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Highlights of the March 19, 2024 meeting of the Tompkins County Legislature

Resolution Passes Supporting Proposed State-Level Climate Change Measures

A resolution passed 11-3 (Legislators Randy Brown (R-Newfield), Lee Shurtleff (R-Groton), Mike Sigler (R-Lansing) opposed) supporting New York State Budget proposals and legislation to address climate change. Legislators Randy Brown (R-Newfield) and Lee Shurtleff (R-Groton) shared their disagreement with several of the measures supported in the resolution, with Shurtleff speaking about the challenges of reducing natural gas availability for some manufacturing businesses in the Lansing area. Legislator Deborah Dawson (D-Lansing) refuted that the natural gas issue in Lansing is not something that local governments like Tompkins County have control over.

The resolution supported the following measures:

  • NY Home Energy Affordable Transition Act (S.2016-A/ A.4592-A)
  • Just Energy Transition Act (S.2935-C/A.4866-C)
  • Climate Change Superfund Act (S.2129-A/A.3351-A)
  • Green Affordable Pre-electrification (GAP) Fund (S8535/A9170)
  • Stop Climate Polluter Handouts Act (S.3389/A.7949A)
  • Packaging Reduction including the Bigger Better Bottle Bill (S4246/A5332)(S237/A6353l)
  • P-12 Climate Education Bill (S278A/A1559A)
  • Renewable Action through Project Interconnection and Deployment (RAPID) Act (Part O) (S8308/A8808)

Among Other Business

During Privilege of the Floor for Legislators, Legislator Greg Mezey (D-Dryden) spoke about opportunities for the County to support the local homeless population year-round and proposed the concept of funding the Code Blue program beyond its current parameters. Code Blue is a State-funded program that reimburses the County for shelter provided to anyone in need during cold-weather months (typically from October-April, when temperatures can reach freezing overnight). Mezey remarked that he believes the funds are available locally, adding that the model shows success during those cold weather months when more shelter beds are able to be procured through contracts with providers including hotels. Chair Dan Klein (D-Danby) asked that this concept and discussion be added to a future Housing and Economic Development Committee meeting (which Mezey chairs).

Chair of the Legislature Dan Klein (D-Danby) read four proclamations celebrating aspects of the Tompkins County Community. Proclamations were made for Women’s History Month, American Red Cross Month, Women’s Veterans Recognition Day, and Vietnam Veterans Day.

Legislator Mike Lane (D-Dryden) provided a brief overview of the County’s support of Tompkins Cortland Community College. Lane described the college as “the most important inter-municipal partnership that we (the County) have.” Tompkins County contributes around $3.3 million to the College’s annual budget, with additional over target requests approved in recent years. Lane shared that the college has a main campus in Dryden with extension centers in both Cortland and Ithaca. It was reported that microcredential programs, featuring 5-6 weeks of instruction and exposure to local employers, have been increasingly popular, including those in the health industry.

A resolution passed accepting the Tompkins County Building Code Administration and Operations Study 14-0. Legislator Randy Brown (R-Newfield) called attention to the study, thanking staff who worked on it and outlining that municipalities had found several potential benefits to working more closely together and sharing resources in the area of building code administration.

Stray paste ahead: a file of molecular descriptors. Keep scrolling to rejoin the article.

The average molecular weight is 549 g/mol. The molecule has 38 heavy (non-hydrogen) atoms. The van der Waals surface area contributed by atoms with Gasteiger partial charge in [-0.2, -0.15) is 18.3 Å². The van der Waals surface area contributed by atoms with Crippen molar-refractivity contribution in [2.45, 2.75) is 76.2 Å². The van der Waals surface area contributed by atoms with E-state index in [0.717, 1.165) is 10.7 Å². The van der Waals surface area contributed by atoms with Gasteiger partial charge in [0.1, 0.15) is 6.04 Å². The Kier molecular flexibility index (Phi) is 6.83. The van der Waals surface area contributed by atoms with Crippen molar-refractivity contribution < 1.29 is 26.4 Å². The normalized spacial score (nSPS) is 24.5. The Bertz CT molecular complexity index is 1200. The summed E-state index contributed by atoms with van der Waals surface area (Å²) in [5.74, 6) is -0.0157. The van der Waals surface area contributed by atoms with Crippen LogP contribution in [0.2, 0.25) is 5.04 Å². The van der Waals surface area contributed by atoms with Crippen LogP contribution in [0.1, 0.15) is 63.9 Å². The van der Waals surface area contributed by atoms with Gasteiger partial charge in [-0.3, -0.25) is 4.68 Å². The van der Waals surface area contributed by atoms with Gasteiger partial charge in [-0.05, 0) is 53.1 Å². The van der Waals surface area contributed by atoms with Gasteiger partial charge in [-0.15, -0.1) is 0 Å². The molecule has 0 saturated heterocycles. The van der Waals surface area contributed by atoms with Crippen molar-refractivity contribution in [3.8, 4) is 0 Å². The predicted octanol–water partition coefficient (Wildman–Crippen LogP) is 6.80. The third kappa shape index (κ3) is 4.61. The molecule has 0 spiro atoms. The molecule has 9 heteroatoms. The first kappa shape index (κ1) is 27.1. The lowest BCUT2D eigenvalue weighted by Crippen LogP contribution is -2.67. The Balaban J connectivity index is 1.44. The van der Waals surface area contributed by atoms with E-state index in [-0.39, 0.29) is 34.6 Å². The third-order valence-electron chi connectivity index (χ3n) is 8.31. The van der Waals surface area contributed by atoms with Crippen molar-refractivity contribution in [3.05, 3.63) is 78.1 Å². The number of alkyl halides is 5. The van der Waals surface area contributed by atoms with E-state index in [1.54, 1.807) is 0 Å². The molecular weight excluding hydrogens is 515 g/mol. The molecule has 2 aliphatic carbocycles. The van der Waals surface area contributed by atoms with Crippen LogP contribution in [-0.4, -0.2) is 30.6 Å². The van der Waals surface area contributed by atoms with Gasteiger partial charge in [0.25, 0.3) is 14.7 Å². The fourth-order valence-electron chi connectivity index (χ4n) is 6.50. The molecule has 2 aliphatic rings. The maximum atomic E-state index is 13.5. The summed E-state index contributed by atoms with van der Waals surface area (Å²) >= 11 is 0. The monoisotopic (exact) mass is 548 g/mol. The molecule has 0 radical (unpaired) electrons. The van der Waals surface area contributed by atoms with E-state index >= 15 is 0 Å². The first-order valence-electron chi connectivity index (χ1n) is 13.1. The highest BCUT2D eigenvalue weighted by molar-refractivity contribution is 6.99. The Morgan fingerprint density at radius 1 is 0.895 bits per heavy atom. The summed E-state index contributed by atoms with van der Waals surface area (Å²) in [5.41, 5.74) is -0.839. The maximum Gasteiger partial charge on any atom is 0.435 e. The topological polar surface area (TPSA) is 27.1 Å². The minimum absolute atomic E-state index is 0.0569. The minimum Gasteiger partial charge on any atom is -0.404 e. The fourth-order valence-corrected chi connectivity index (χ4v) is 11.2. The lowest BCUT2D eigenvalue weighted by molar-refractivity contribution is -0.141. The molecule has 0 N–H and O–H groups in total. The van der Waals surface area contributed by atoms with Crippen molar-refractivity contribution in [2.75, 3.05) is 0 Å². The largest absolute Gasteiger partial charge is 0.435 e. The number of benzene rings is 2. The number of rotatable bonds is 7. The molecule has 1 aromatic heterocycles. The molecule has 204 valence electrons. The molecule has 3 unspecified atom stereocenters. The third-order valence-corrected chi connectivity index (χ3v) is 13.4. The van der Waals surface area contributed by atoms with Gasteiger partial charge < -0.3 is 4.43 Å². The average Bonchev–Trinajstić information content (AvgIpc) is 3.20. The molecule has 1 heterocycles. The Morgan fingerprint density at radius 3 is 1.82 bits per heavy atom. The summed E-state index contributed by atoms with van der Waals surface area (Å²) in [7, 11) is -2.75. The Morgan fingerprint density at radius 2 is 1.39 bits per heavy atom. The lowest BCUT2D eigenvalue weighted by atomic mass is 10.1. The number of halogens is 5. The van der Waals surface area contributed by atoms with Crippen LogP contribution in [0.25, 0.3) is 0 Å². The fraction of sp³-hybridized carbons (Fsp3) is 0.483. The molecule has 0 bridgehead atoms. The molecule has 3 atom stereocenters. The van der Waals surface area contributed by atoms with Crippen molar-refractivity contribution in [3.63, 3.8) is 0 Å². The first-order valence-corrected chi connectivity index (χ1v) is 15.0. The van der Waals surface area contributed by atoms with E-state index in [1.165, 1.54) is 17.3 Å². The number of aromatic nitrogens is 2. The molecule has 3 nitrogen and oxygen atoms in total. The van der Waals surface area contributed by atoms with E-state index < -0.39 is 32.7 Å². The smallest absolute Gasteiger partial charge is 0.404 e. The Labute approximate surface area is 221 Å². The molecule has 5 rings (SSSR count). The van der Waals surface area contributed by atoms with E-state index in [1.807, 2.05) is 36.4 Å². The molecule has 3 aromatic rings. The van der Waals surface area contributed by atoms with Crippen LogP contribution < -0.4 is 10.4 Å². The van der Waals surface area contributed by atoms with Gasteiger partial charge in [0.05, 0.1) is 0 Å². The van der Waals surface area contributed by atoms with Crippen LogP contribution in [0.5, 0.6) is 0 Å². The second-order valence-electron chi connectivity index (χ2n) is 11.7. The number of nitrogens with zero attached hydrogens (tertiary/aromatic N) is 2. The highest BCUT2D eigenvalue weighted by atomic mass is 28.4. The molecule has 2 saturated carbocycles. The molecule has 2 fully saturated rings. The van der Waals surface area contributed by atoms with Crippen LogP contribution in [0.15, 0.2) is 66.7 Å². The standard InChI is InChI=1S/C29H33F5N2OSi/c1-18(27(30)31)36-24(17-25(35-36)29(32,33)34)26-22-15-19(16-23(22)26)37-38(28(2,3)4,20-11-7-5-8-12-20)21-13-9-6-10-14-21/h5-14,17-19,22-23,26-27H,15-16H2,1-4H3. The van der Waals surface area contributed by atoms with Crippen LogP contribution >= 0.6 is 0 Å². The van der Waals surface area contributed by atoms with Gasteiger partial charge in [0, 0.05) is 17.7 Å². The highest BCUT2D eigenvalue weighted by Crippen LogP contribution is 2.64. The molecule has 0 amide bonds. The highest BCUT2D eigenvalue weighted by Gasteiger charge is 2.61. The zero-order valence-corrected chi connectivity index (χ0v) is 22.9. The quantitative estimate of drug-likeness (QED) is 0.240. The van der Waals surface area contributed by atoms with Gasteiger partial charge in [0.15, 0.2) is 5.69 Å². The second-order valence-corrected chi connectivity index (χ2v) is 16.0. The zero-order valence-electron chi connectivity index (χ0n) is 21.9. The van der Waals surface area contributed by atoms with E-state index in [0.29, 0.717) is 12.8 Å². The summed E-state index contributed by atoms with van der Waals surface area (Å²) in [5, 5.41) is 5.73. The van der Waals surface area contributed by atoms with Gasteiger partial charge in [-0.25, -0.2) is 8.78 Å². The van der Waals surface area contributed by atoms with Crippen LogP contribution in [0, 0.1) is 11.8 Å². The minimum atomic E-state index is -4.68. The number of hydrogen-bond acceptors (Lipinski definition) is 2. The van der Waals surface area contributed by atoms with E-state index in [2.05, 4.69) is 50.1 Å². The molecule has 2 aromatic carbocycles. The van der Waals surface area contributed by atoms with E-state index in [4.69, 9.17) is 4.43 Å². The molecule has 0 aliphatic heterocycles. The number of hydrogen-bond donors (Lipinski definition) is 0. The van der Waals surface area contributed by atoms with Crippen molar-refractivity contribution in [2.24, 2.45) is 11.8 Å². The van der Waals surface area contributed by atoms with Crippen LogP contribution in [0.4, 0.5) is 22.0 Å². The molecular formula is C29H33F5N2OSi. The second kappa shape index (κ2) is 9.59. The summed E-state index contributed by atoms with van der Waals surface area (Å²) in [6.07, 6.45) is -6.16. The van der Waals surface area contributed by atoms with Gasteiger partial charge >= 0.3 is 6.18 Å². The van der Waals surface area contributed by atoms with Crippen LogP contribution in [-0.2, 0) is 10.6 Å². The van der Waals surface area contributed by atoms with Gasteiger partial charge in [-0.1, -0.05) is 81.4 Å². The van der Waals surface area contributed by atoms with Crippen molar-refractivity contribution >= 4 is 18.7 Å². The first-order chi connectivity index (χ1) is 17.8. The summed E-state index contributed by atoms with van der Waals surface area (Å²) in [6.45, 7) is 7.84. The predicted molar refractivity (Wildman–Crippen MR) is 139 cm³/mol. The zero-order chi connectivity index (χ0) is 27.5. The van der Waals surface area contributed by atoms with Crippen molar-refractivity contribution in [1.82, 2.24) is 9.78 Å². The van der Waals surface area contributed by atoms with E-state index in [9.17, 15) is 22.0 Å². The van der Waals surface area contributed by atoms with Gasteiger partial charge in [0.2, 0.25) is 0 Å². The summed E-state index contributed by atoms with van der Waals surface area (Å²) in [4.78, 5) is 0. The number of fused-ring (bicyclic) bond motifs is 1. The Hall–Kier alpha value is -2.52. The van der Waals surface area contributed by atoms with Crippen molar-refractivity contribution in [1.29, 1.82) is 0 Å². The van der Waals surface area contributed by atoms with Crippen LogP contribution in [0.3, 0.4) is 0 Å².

A resolution passed unanimously (14-0) urging New York State to reduce the cost of State-mandated programs on local taxpayers to help alleviate the housing affordability crisis. The resolution details how the State requires counties to pay a local share of Medicaid costs, which have increased in recent years. The resolution urges the State Legislature and Governor Hochul to freeze growth, reduce, or eliminate county costs for state-mandated programs and to eliminate or reduce annual payments from counties for state-mandated programs.

A resolution passed 14-0 updating the sign-in form for public speaking at legislative meetings. The sign in form will now include the following language under rules for speaking under privilege of the floor: “I agree to be courteous and not make comments, gestures, outbursts, or other disruptions while other members of the public or Legislators are speaking.”

A resolution passed 12-1-1 (Legislator Veronica Pillar (D-Ithaca) opposed, Legislator Mike Sigler (R-Lansing) recused) to authorize funding to implement a MOA between the County and the County Deputy Sheriff’s Association which would raise wages for seven titles in the Sheriff’s Office. Legislator Pillar indicated their opposition on the grounds of this being based on information from one other policing agency and that according to a 2023 compensation analysis these titles weren’t out of line with the market whereas other positions had larger gaps in current pay rates as compared to the market.  

A resolution passed 14-0 authorizing the removal of the properties located at 300 and 308 North Tioga Street in Ithaca to make way for a future Center of Government office building. The removal would occur before February 2025. There was conversation on the need to document buildings that will be removed as they are in a historic district, though they are not contributing structures – that documentation would be contributed to the State Historic Preservation Office so that future state and federal funding streams can be preserved.